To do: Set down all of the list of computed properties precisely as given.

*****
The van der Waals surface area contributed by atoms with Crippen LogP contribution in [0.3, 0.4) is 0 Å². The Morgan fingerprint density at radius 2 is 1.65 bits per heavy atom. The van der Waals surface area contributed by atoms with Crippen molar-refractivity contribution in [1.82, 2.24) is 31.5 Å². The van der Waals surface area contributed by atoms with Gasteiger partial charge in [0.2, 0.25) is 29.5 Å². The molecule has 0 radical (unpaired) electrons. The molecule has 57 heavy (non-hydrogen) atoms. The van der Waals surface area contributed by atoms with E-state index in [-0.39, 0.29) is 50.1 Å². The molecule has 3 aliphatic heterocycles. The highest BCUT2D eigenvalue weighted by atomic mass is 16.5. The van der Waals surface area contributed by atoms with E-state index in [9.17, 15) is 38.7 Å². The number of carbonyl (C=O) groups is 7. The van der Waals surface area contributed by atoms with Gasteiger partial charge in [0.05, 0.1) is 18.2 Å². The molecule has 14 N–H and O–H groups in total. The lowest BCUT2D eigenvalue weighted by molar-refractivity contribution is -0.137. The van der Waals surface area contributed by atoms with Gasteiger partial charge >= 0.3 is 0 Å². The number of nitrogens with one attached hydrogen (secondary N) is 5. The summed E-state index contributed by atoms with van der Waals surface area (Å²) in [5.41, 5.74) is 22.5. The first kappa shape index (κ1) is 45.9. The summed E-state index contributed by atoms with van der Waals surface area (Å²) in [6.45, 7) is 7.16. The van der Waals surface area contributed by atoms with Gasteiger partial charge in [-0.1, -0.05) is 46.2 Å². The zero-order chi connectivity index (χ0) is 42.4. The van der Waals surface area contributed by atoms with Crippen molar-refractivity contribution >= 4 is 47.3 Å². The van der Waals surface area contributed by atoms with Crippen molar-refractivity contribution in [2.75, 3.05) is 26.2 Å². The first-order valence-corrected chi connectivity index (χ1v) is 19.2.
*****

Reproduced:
The van der Waals surface area contributed by atoms with Crippen LogP contribution in [0.3, 0.4) is 0 Å². The Morgan fingerprint density at radius 2 is 1.65 bits per heavy atom. The van der Waals surface area contributed by atoms with Crippen molar-refractivity contribution in [1.82, 2.24) is 31.5 Å². The van der Waals surface area contributed by atoms with Gasteiger partial charge in [0.2, 0.25) is 29.5 Å². The molecule has 0 radical (unpaired) electrons. The molecule has 57 heavy (non-hydrogen) atoms. The van der Waals surface area contributed by atoms with E-state index in [-0.39, 0.29) is 50.1 Å². The molecule has 3 aliphatic heterocycles. The highest BCUT2D eigenvalue weighted by atomic mass is 16.5. The van der Waals surface area contributed by atoms with E-state index in [9.17, 15) is 38.7 Å². The number of carbonyl (C=O) groups is 7. The van der Waals surface area contributed by atoms with Gasteiger partial charge in [0.05, 0.1) is 18.2 Å². The molecule has 14 N–H and O–H groups in total. The lowest BCUT2D eigenvalue weighted by molar-refractivity contribution is -0.137. The van der Waals surface area contributed by atoms with Gasteiger partial charge >= 0.3 is 0 Å². The number of nitrogens with one attached hydrogen (secondary N) is 5. The summed E-state index contributed by atoms with van der Waals surface area (Å²) in [5.41, 5.74) is 22.5. The first kappa shape index (κ1) is 45.9. The summed E-state index contributed by atoms with van der Waals surface area (Å²) in [6.45, 7) is 7.16. The van der Waals surface area contributed by atoms with Gasteiger partial charge in [-0.1, -0.05) is 46.2 Å². The zero-order chi connectivity index (χ0) is 42.4. The van der Waals surface area contributed by atoms with Crippen molar-refractivity contribution >= 4 is 47.3 Å². The van der Waals surface area contributed by atoms with Crippen molar-refractivity contribution in [2.75, 3.05) is 26.2 Å². The first-order valence-corrected chi connectivity index (χ1v) is 19.2.